- Partnered with Public Health to provide equipment and training to reduce deaths from opioid overdoses
- Support funding programs to enhance linked programs that take inmates seamlessly from incarceration through treatment and recovery
Increasing Public Trust
It’s no secret that trust between police and the public is at one of the lowest points in our country’s history. We have been proactive in addressing this issue by:
- Changed the historical command structure and business model to enhance transparency and accountability
- Created a Compliance Officer position to ensure operational and administrative compliance across the board
- Established a compliance position to ensure best practices policy and training on the use of force
- Increased training on de-escalation, use of force, and identifying mental illness
- Increased training and equipment to provide less than lethal options
- Support independent investigations on the use of deadly force
- Established transparent systems for tracking and investigating complaints and violations
- Established a new community connect program to create sustainable and direct communication between our deputies and the public they serve
Violent Crime and Gang-related Crime
Kittitas County is not immune to gang-related crime. In fact, three of the last five homicides in our county were gang-related. To reduce violent crime, we have:
- Increased training in recognizing and responding to illegal gang activity
- Expansion of criminal intelligence reporting among local and regional law enforcement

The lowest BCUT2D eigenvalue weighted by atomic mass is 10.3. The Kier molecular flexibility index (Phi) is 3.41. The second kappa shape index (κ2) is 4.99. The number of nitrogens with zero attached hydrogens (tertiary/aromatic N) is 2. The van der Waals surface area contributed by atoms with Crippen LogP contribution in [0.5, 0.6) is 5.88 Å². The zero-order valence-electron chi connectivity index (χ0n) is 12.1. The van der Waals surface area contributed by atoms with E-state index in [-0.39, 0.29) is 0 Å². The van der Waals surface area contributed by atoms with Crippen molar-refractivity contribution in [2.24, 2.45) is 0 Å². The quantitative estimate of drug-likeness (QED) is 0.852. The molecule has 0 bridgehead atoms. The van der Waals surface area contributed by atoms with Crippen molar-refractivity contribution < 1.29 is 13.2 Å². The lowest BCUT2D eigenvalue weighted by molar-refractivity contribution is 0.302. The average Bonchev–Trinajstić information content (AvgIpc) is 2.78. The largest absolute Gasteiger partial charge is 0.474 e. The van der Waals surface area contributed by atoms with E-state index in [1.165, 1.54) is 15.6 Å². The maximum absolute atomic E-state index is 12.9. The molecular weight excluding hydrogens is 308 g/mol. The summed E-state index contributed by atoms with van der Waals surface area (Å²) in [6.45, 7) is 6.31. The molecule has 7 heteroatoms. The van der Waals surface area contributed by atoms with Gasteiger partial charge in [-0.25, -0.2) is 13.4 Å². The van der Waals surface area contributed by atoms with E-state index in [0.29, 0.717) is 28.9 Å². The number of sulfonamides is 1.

- Continued participation in state and federal illegal gang activity reporting
- Modified the investigative approach to homicide to a “First 48” response
What I Support and Don’t Support
- I support freedom of speech, assembly, and religion. I do not support intimidation, violence, or property damage as a mechanism for change.
- I do support our constitutional amendments, including the 2nd and especially the 4th. I do not support changing any rights into privileges.
- I do support background checks and prohibiting violent criminals from possessing firearms. I do not support the seizure of personal property without due process.
- I do support holding individuals accountable for their actions. I do not support punishing someone for the independent actions of someone else.
- I do support programs that reduce recidivism. I do not support providing more protection, support, or resources to convicted violent criminals than to their victims.
- I do support using the amount of force a suspect forces you to use. I do not support using any more force than is necessary.
- I do support alternatives to incarceration (electronic monitoring, diversion, day reporting, school & work release, etc.) I do not support circumventing a trial judge’s sentencing decision to manage prison costs.
- I do support task forces to create issue-specific solutions. I do not support general or standing task forces to implement those solutions.
- I do support joint investigations, proactive enforcement, and street crimes units.